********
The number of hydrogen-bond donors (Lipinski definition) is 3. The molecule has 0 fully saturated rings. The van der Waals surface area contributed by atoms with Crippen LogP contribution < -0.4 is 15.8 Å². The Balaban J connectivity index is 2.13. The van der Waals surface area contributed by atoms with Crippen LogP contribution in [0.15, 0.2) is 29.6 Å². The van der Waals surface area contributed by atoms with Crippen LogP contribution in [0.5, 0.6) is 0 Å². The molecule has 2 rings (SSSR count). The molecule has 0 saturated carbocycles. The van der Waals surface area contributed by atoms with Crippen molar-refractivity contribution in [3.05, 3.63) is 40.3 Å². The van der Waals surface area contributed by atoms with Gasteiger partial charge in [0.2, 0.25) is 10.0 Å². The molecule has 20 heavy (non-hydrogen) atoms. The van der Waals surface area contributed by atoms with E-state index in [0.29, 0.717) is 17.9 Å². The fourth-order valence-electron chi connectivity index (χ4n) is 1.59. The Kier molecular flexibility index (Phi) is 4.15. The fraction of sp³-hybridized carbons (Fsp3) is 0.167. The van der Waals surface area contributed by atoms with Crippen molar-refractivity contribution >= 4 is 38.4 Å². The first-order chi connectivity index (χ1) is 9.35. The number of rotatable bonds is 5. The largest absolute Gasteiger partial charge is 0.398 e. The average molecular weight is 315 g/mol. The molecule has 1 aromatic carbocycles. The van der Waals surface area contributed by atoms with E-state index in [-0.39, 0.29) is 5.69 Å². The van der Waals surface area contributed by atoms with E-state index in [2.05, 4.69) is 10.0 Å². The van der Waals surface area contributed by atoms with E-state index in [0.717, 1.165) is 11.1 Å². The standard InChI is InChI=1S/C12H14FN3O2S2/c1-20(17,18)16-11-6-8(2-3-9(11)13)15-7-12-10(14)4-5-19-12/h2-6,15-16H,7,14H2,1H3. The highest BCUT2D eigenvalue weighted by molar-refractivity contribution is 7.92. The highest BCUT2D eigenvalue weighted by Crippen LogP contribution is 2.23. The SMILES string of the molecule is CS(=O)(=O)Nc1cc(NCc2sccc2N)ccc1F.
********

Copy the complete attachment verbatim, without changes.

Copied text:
The number of hydrogen-bond donors (Lipinski definition) is 3. The molecule has 0 fully saturated rings. The van der Waals surface area contributed by atoms with Crippen LogP contribution < -0.4 is 15.8 Å². The Balaban J connectivity index is 2.13. The van der Waals surface area contributed by atoms with Crippen LogP contribution in [0.15, 0.2) is 29.6 Å². The van der Waals surface area contributed by atoms with Crippen LogP contribution in [0.5, 0.6) is 0 Å². The molecule has 2 rings (SSSR count). The molecule has 0 saturated carbocycles. The van der Waals surface area contributed by atoms with Crippen molar-refractivity contribution in [3.05, 3.63) is 40.3 Å². The van der Waals surface area contributed by atoms with Gasteiger partial charge in [0.2, 0.25) is 10.0 Å². The molecule has 20 heavy (non-hydrogen) atoms. The van der Waals surface area contributed by atoms with E-state index in [0.29, 0.717) is 17.9 Å². The fourth-order valence-electron chi connectivity index (χ4n) is 1.59. The Kier molecular flexibility index (Phi) is 4.15. The fraction of sp³-hybridized carbons (Fsp3) is 0.167. The van der Waals surface area contributed by atoms with Crippen molar-refractivity contribution >= 4 is 38.4 Å². The first-order chi connectivity index (χ1) is 9.35. The number of rotatable bonds is 5. The largest absolute Gasteiger partial charge is 0.398 e. The average molecular weight is 315 g/mol. The molecule has 1 aromatic carbocycles. The van der Waals surface area contributed by atoms with E-state index in [-0.39, 0.29) is 5.69 Å². The van der Waals surface area contributed by atoms with E-state index in [2.05, 4.69) is 10.0 Å². The van der Waals surface area contributed by atoms with E-state index in [0.717, 1.165) is 11.1 Å². The standard InChI is InChI=1S/C12H14FN3O2S2/c1-20(17,18)16-11-6-8(2-3-9(11)13)15-7-12-10(14)4-5-19-12/h2-6,15-16H,7,14H2,1H3. The highest BCUT2D eigenvalue weighted by molar-refractivity contribution is 7.92. The highest BCUT2D eigenvalue weighted by Crippen LogP contribution is 2.23. The SMILES string of the molecule is CS(=O)(=O)Nc1cc(NCc2sccc2N)ccc1F.